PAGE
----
40 years of Freudenberg expertise in medical nonwovens improves the quality of life for patients
Focus on applications in advanced wound care
Weinheim. May 27, 2014. The latest product developments in advanced wound care mark a further milestone in medical nonwovens for Freudenberg Nonwovens. The company has developed nonwovens made of chitosan fibers that accelerate the healing process in the treatment of chronic wounds. For the last 40 years, the backbone of the company’s product developments has been a highly-specialized development department and long-standing customer relations, without which many innovative projects would not have been possible.
Today, the product portfolio focuses on developments in advanced wound care. As Dr. Oliver Heneric, who heads the Medical Segment at Freudenberg Nonwovens, explains: “One goal for us is to stimulate the human body’s capacity to heal itself following an acute injury. And another is to help make life easier for people with chronic wounds, like diabetics.” This leads to challenging specifications for wound dressings used for vein and arterial disease. Over the last few years, the company has developed new, highly-complex products such as solutions featuring chitosan fibers and won new customers for these innovations. In combination with a hydroactive nonwoven, these fibers bring new perspectives for the healing process and are already proving their worth in practice. Chitosan is a biopolymer derived from the shells of sea crustaceans which stops bleeding and helps wounds heal more quickly.
A moist wound environment is much more conducive to the healing process than a dry one. This was established by the English physician George Winter in the 1960s:
He discovered that wounds healed twice as fast under a moisture-regulating polymer film than was the case when treated with a dry dressing. Over the next decades developers such as the experts at Freudenberg carried out research on suitable materials and gathered experience in applications such as the treatment of chronic wounds. Today, advanced wound care is used in all industrialized nations and in a growing number of emerging economies. The benefits of this form of treatment are that no scab is formed and new tissue is encouraged to grow. In many instances, the moist wound environment halves the healing time compared with the traditional dry therapy. Antimicrobial products reduce the risk of infection for the patient. Moist wound care has great potential: The global market volume in the next ten to fifteen years is estimated at three billion euros.
World market leader in activated carbon filters
Freudenberg began manufacturing medical nonwovens back in the 1970s, building a facility specially for the production of activated carbon filters in Littleborough, UK. Today, this unit produces these filters for integration in stoma pouches to remove malodors. Nonwovens for stoma pouch covers and flanges round off the stoma care product portfolio.
Both back then and now, a highly-specialized development department could be relied on to come up with a steady stream of innovations. New product applications that improve the quality of life for patients and accelerate healing are the outcome of individual customer projects. From the very beginning, in-house developers have nurtured product ideas all the way to market maturity. “We have a close and trusting collaboration with Europe’s leading medical device manufacturers and can offer customers individual product solutions based on our long-standing experience and know-how. Our medical nonwovens are marketed worldwide,” says Dr. Schlesselmann, Head of Medical Nonwovens Research and Development at Freudenberg Nonwovens.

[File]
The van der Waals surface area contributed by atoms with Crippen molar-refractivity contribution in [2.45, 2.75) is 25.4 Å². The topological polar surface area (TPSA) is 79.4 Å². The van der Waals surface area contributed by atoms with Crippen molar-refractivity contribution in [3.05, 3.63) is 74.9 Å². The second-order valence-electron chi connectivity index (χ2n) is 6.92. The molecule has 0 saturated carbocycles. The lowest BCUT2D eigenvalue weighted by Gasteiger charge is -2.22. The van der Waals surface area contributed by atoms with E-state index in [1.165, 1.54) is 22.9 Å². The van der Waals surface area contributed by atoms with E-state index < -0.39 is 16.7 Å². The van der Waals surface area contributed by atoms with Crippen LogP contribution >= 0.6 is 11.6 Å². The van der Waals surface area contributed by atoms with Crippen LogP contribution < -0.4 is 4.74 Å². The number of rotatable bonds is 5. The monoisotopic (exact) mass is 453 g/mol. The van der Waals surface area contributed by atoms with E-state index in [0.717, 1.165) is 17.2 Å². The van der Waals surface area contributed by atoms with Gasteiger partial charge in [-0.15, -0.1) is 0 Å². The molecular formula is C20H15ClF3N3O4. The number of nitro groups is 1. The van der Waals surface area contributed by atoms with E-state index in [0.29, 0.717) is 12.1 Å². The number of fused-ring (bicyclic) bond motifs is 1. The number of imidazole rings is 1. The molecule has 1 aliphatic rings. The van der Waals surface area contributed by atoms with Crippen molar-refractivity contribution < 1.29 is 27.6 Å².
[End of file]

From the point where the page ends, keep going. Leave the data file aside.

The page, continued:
Wound pads for traditional dry wound care were one of the stepping stones on the path from the first medical nonwovens to today’s advanced wound care. The company triggered a “gentle revolution” in the 1980s when it launched wound pads made of nonwovens instead of knitted products for use in plasters. An antimicrobial finish was added from the 1990s. Thanks to the untiring efforts of the in-house development team, the present-day product range includes all commonly-used active ingredients.
Today, Freudenberg sells its medical nonwovens all over the world. The most recent additions to the product program include nonwovens and composite fibrous films approved by the FDA (Food and Drug Administration in USA) for transdermal applications. These products are manufactured in Japan by the long-standing joint-venture partner JVC (Japan Vilene Company) and marketed worldwide, primarily in the USA but also increasingly on markets in Europe. The transdermal approach to the delivery of medication is more beneficial to the human body because it bypasses the body’s metabolism.
Freudenberg Nonwovens is one of the world’s largest producers of nonwovens, with 21 manufacturing and processing sites in 13 countries. The company manufactures interlinings for the apparel industry and develops nonwovens for the following markets: Energy, Automotive Interiors, Hygiene, Medical, Building Interiors, Geotextiles and Specialties. Freudenberg Nonwovens markets innovative products such as Lutradur ECO®, Vilene®, Soundtex® and Evolon®. In the 2013 financial year, Freudenberg Nonwovens employed some 3,200 people and generated sales of €660 million.
The company belongs to the Freudenberg Group whose Seals and Vibration Technology, Nonwovens and Filtration, Household Products and Specialties and Others business areas generated sales of over €6.6 billion in the 2013 financial year and employed approximately 40,000 people in some 60 countries.
Photo caption: Every innovation at Freudenberg undergoes extensive testing and further development in the laboratory.
Contact InformationEmail: firstname.lastname@example.org
Phone: Sabine Duttenhofer, Director Corporate Communications, Freudenberg Verwaltungs-SE & Co. KG, Phone: +49 6201 80-5009
Company: Freudenberg Nonwovens